UMBC Supercomputing Center Eyes Socio-Econ Problems

The University of Maryland-Baltimore County and IBM said they would collaborate to build a facility dedicated to research on aerospace, defense, financial services, medical imaging, and weather/climate change prediction.

Researchers called the Multicore Computing Center (MCC) an "orchestra" of one of the world's most powerful supercomputing chips.

They  were referring to the Cell Broadband Engine (Cell/B.E.), jointly developed by IBM, Sony, and Toshiba.

The processor is used in products such as Sony's PlayStation 3. Cell processors are capable of powering image and video-intensive tasks like virtual reality, as well as simulations and imaging for aerospace, medicine, and defense.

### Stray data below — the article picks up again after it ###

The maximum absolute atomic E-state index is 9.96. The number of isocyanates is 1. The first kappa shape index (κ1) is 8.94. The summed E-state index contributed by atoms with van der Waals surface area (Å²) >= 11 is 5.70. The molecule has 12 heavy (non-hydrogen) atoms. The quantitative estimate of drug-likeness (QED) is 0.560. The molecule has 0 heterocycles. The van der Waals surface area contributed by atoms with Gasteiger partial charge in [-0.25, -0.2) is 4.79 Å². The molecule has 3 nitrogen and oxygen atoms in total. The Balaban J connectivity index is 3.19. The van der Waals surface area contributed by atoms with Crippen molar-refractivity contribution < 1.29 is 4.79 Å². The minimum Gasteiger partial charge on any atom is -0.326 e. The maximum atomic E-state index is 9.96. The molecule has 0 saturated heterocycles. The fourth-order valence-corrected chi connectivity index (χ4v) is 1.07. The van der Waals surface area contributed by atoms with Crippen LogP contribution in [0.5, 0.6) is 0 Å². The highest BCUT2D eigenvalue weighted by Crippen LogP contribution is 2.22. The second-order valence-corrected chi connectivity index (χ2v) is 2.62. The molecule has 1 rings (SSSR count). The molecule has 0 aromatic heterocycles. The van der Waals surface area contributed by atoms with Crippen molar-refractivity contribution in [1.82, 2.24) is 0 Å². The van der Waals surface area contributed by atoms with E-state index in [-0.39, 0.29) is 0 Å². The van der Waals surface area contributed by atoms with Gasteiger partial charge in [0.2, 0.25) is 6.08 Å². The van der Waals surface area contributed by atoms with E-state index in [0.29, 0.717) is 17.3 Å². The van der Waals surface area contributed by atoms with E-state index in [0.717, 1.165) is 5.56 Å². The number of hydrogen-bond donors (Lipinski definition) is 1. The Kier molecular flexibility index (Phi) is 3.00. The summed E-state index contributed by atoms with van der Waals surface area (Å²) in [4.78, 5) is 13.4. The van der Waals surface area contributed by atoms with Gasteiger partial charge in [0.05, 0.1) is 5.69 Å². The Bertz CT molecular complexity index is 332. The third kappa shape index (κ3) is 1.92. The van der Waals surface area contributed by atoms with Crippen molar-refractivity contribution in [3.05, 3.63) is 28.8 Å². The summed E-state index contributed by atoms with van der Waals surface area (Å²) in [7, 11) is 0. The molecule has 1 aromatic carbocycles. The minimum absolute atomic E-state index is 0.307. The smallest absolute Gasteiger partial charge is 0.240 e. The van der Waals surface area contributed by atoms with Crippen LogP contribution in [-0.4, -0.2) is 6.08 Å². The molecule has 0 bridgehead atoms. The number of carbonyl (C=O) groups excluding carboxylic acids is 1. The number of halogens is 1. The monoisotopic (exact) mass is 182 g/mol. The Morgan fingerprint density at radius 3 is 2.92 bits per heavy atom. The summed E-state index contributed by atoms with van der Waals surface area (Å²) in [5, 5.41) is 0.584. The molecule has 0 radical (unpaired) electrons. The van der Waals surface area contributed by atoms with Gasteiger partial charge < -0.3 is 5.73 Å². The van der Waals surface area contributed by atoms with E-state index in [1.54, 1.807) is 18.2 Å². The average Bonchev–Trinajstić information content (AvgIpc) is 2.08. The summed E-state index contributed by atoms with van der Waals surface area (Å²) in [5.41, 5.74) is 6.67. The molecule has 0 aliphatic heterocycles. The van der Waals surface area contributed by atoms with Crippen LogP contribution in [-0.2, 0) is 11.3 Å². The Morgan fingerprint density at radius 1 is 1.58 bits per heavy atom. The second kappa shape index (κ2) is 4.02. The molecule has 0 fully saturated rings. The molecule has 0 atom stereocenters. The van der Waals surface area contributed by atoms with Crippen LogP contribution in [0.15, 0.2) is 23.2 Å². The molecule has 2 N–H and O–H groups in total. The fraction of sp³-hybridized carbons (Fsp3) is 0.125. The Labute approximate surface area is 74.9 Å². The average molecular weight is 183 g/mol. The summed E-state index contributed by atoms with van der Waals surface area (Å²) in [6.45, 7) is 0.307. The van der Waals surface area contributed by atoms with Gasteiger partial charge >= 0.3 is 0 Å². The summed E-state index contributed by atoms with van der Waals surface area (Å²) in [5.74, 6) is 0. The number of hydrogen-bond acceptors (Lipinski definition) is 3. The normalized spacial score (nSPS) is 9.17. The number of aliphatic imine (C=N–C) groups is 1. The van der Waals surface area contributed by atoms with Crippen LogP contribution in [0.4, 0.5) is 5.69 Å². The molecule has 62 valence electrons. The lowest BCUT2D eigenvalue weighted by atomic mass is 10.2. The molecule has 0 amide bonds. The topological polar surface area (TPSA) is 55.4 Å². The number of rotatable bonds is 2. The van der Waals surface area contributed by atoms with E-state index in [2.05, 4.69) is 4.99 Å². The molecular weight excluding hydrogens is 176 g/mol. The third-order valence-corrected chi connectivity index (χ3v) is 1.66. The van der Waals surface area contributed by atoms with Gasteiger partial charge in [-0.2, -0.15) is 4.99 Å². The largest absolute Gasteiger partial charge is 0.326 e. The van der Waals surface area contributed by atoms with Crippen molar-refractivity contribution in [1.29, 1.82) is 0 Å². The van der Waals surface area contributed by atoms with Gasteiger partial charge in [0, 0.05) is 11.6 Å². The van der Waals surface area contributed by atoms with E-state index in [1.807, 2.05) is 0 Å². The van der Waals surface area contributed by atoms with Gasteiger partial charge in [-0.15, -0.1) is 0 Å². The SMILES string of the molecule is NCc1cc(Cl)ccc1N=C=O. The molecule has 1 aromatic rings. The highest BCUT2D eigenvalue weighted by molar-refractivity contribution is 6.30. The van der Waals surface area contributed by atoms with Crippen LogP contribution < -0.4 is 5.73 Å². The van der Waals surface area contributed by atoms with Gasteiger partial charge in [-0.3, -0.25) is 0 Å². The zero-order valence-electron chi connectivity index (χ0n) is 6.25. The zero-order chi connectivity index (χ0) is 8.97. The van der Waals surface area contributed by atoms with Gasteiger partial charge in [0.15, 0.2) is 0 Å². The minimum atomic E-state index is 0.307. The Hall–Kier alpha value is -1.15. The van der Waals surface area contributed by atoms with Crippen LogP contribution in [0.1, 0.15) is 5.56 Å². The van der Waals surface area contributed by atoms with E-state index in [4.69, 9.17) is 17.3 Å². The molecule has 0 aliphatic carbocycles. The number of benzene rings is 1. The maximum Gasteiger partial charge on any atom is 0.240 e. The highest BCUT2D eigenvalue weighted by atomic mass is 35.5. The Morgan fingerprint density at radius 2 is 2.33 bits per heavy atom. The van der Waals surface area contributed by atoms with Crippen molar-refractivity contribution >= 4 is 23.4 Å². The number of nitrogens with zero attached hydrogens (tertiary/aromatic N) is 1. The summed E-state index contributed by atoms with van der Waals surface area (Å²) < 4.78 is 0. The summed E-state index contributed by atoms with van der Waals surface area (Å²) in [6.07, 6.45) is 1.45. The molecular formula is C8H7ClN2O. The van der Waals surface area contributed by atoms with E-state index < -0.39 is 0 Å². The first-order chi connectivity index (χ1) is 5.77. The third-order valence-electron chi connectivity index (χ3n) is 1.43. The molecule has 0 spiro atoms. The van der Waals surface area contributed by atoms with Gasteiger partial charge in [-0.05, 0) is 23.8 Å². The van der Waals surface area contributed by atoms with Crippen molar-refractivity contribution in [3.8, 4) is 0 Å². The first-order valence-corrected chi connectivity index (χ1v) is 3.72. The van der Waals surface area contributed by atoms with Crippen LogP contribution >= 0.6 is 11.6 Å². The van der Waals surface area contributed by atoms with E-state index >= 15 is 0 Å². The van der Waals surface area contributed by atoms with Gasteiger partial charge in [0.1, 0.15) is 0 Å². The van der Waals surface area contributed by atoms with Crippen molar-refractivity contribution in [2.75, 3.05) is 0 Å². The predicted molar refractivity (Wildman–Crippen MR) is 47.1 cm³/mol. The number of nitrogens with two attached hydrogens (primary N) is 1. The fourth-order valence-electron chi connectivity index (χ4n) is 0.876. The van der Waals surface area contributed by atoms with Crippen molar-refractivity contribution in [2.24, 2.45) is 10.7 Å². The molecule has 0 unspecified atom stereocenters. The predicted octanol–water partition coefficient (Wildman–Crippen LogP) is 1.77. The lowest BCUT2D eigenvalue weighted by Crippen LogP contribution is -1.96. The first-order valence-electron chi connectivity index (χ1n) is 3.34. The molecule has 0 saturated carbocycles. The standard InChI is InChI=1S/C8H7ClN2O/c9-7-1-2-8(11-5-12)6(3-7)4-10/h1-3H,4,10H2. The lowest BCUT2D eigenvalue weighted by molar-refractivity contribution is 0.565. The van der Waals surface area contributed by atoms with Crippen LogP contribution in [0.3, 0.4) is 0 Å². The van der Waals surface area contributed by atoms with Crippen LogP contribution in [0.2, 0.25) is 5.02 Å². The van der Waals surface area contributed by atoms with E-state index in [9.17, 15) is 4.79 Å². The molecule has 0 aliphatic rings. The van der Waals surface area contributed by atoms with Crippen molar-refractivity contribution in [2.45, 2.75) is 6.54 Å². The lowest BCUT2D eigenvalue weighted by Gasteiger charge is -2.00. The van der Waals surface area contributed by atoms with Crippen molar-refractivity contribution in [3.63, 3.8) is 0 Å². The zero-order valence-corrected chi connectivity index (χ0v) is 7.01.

Researchers said they would face a challenge making the processors work together. "Cell processors are groups of eight very fast, independent but simple PCs with their own tiny memory all on a single chip each with its own leader," said Milt Halem, director of the MCC and professor of computer science at UMBC.

"The challenge is choreographing all the chips to work efficiently in parallel. It's like a distributed orchestra with 224 musicians and 28 conductors connected with headphones trying to play Beethoven's Symphony No. 5 together."

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About the Author

Paul McCloskey is contributing editor of Syllabus.

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